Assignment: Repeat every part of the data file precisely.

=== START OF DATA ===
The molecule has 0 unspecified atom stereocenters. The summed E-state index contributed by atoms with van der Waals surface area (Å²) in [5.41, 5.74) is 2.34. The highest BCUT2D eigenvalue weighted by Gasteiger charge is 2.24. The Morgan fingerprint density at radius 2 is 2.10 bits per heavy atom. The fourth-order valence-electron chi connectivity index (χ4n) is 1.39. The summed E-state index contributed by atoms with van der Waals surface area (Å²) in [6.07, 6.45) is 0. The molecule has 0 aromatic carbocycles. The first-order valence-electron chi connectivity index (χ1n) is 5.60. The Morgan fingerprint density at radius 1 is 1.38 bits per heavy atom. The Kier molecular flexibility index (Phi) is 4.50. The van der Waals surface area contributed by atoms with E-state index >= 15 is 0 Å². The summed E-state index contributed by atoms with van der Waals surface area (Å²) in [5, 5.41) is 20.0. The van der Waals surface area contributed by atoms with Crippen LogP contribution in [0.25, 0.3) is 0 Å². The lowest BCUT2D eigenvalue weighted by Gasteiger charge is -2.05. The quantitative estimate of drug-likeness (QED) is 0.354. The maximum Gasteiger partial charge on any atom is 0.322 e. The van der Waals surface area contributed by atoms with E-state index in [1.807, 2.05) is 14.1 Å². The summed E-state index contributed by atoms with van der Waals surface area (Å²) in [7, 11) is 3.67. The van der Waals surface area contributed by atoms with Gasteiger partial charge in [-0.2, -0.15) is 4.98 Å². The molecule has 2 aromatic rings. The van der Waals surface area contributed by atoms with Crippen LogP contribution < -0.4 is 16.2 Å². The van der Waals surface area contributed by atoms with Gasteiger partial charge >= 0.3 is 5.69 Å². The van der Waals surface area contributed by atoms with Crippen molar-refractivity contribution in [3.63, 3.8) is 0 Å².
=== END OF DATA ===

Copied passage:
The molecule has 0 unspecified atom stereocenters. The summed E-state index contributed by atoms with van der Waals surface area (Å²) in [5.41, 5.74) is 2.34. The highest BCUT2D eigenvalue weighted by Gasteiger charge is 2.24. The Morgan fingerprint density at radius 2 is 2.10 bits per heavy atom. The fourth-order valence-electron chi connectivity index (χ4n) is 1.39. The summed E-state index contributed by atoms with van der Waals surface area (Å²) in [6.07, 6.45) is 0. The molecule has 0 aromatic carbocycles. The first-order valence-electron chi connectivity index (χ1n) is 5.60. The Morgan fingerprint density at radius 1 is 1.38 bits per heavy atom. The Kier molecular flexibility index (Phi) is 4.50. The van der Waals surface area contributed by atoms with E-state index >= 15 is 0 Å². The summed E-state index contributed by atoms with van der Waals surface area (Å²) in [5, 5.41) is 20.0. The van der Waals surface area contributed by atoms with Crippen LogP contribution in [0.25, 0.3) is 0 Å². The lowest BCUT2D eigenvalue weighted by Gasteiger charge is -2.05. The quantitative estimate of drug-likeness (QED) is 0.354. The maximum Gasteiger partial charge on any atom is 0.322 e. The van der Waals surface area contributed by atoms with E-state index in [1.807, 2.05) is 14.1 Å². The summed E-state index contributed by atoms with van der Waals surface area (Å²) in [7, 11) is 3.67. The van der Waals surface area contributed by atoms with Gasteiger partial charge in [-0.2, -0.15) is 4.98 Å². The molecule has 2 aromatic rings. The van der Waals surface area contributed by atoms with Crippen LogP contribution < -0.4 is 16.2 Å². The van der Waals surface area contributed by atoms with Gasteiger partial charge >= 0.3 is 5.69 Å². The van der Waals surface area contributed by atoms with Crippen molar-refractivity contribution in [3.63, 3.8) is 0 Å².